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Global Series

Lightning, Sabres take part in youth initiative ahead of Global Series

Players join NHL, NHLPA to help introduce kids ages 6-9 to hockey during pilot program

by Shawn P. Roarke @sroarke_nhl / NHL.com Senior Director of Editorial

STOCKHOLM -- As Mathieu Joseph skated around the Ericsson Globe ice following practice Monday, several unsteady kids wobbling after him, the Tampa Bay Lightning forward couldn't help but think about his introduction to skating almost two decades earlier.

Joseph said he was 3-years-old when he was involved in figure skating. He wouldn't start playing hockey for another three years, but it almost never happened because he wanted to quit. He couldn't skate backward, and he was frustrated.

"I still can't skate backward but at least I didn't quit skating and after that I got to play hockey," the 22-year-old from Laval, Quebec, said with a laugh.

So Joseph intrinsically understood the importance of the youth initiative co-hosted by the NHL and NHL Players' Association on Monday that brought 15 first-time skaters onto the ice for an introduction to hockey.

Each skater between the ages of 6-9 was on the ice for the first time. They were helped by 15 older players from youth clubs throughout the city, as well as Joseph and Brayden Point from the Lightning and Victor Olofsson and Johan Larsson of the Buffalo Sabres.

The Lightning and Sabres will play in the 2019 NHL Global Series beginning Friday (2 p.m. ET; NBCSN, SN1, NHL.TV). The second game is Saturday.

The event Monday was a pilot of a program overseen by the Stockholm Ice Hockey Federation that will perform outreach through the city's school to introduce the children of those who recently immigrated to Sweden to hockey in a fun and inexpensive way. The equipment for the clinics will be provided as part of the support by the NHL and NHLPA.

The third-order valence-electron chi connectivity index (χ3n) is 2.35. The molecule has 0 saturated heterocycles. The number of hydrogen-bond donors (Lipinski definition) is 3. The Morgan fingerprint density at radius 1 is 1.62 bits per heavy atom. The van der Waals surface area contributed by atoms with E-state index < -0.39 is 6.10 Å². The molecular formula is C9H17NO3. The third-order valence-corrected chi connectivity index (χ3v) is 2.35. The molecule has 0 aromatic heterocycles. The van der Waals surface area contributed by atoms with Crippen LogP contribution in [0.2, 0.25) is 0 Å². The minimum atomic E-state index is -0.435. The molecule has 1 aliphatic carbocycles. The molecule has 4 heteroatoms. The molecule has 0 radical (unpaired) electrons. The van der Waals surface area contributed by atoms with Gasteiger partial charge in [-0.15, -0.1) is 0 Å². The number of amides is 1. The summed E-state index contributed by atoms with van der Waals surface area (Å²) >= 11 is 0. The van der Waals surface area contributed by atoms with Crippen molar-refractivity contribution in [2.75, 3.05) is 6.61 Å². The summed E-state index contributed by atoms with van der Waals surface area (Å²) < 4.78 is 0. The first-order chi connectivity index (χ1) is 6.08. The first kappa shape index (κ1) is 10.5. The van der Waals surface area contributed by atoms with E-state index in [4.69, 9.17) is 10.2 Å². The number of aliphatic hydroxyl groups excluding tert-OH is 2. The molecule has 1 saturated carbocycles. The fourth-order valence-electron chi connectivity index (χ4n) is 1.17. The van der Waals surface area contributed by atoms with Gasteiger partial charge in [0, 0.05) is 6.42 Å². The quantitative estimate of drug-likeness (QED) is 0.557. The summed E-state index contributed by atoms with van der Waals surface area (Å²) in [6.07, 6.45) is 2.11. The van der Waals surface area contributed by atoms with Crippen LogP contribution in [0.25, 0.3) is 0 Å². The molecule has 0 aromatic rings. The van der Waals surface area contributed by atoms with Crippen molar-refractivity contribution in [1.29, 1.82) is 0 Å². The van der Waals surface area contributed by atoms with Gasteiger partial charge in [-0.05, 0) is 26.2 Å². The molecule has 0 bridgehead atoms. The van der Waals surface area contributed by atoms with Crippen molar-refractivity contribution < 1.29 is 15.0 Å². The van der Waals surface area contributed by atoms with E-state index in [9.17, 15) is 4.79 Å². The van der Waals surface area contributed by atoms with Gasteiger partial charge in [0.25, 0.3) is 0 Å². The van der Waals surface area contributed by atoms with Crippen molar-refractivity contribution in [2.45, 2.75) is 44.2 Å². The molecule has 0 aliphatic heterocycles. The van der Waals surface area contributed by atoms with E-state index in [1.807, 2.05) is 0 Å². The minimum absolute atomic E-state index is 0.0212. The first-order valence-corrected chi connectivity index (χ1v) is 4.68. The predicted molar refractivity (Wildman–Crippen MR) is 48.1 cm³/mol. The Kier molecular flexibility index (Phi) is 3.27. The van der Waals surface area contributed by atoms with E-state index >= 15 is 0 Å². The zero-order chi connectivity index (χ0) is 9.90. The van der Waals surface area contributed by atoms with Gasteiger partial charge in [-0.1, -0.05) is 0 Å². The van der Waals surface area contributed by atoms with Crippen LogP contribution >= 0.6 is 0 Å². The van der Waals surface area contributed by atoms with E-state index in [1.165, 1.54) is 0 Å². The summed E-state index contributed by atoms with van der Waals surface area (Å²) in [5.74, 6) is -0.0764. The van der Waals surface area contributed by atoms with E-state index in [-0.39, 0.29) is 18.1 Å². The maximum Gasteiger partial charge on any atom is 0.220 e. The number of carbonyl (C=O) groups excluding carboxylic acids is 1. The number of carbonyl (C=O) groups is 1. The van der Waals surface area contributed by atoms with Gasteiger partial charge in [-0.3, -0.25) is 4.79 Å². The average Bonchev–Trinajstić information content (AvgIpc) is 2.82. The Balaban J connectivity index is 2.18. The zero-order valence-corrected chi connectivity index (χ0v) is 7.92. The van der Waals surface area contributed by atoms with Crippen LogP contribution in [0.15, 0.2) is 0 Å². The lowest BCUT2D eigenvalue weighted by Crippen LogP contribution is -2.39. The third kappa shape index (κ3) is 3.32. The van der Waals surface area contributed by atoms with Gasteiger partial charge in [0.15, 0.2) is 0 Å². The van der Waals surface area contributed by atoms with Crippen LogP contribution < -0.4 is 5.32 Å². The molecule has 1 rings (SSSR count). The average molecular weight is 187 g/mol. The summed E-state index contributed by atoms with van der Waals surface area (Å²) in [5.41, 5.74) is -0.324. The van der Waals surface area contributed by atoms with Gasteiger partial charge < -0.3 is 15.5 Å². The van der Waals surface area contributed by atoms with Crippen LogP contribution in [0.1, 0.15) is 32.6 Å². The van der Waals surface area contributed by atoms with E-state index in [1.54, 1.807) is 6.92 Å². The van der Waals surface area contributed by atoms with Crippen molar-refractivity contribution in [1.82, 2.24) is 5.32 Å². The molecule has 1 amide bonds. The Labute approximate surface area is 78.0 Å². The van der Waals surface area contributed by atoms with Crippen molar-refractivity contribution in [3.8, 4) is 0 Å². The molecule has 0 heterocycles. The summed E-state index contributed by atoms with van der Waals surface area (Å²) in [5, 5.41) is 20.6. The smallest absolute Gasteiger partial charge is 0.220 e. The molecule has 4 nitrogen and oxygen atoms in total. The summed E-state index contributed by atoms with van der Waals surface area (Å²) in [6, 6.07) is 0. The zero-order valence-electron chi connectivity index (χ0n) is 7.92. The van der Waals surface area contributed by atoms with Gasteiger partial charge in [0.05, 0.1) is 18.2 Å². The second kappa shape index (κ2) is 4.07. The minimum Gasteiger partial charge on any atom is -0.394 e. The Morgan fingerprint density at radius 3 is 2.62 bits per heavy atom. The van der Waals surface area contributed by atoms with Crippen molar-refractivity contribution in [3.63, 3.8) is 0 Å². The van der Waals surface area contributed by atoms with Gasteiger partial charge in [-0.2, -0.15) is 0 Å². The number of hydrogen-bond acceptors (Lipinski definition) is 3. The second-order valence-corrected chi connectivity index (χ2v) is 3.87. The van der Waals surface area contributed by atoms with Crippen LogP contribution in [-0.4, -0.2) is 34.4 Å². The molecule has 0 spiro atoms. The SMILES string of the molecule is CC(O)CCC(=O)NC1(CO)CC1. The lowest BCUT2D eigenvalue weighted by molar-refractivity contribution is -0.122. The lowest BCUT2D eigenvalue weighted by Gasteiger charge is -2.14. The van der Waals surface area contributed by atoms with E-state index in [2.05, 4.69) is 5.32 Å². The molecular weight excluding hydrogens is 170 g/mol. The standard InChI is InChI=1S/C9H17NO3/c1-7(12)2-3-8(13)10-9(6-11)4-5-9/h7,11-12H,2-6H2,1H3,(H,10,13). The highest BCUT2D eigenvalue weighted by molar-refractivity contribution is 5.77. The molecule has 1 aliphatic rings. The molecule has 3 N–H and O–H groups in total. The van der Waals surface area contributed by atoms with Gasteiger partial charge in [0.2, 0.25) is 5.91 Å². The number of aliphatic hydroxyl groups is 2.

"These kids don't have the natural way into the ice hockey," said Carina Oddsberg, the operating manager of the Stockholm Ice Hockey Federation, the largest of the 22 regional federations across the country. "We are very much looking forward to getting some new groups into our ice hockey program."

The initiative will bridge the gap to children who aren't introduced to the sport in more traditional ways, specifically a family member or friend that had played it previously. 

"They have a dream of one day playing hockey and we are making dreams come true, [which] is always a good thing," Joseph said.

Oddsberg said the presence of NHL players as guest instructors sent an important message to everyone involved in the pilot event of this program, which begins in earnest in January.  

"I think it is very important that you can see they are supporting our project and send the signal that everybody is welcome to ice hockey," Oddsberg said. "You can see they want to support the grassroots hockey in Stockholm. It's exciting to see them get on the ice and take care of the kids. We also appreciate so much the support of the NHL and NHLPA on helping us highlight this important upcoming initiative."

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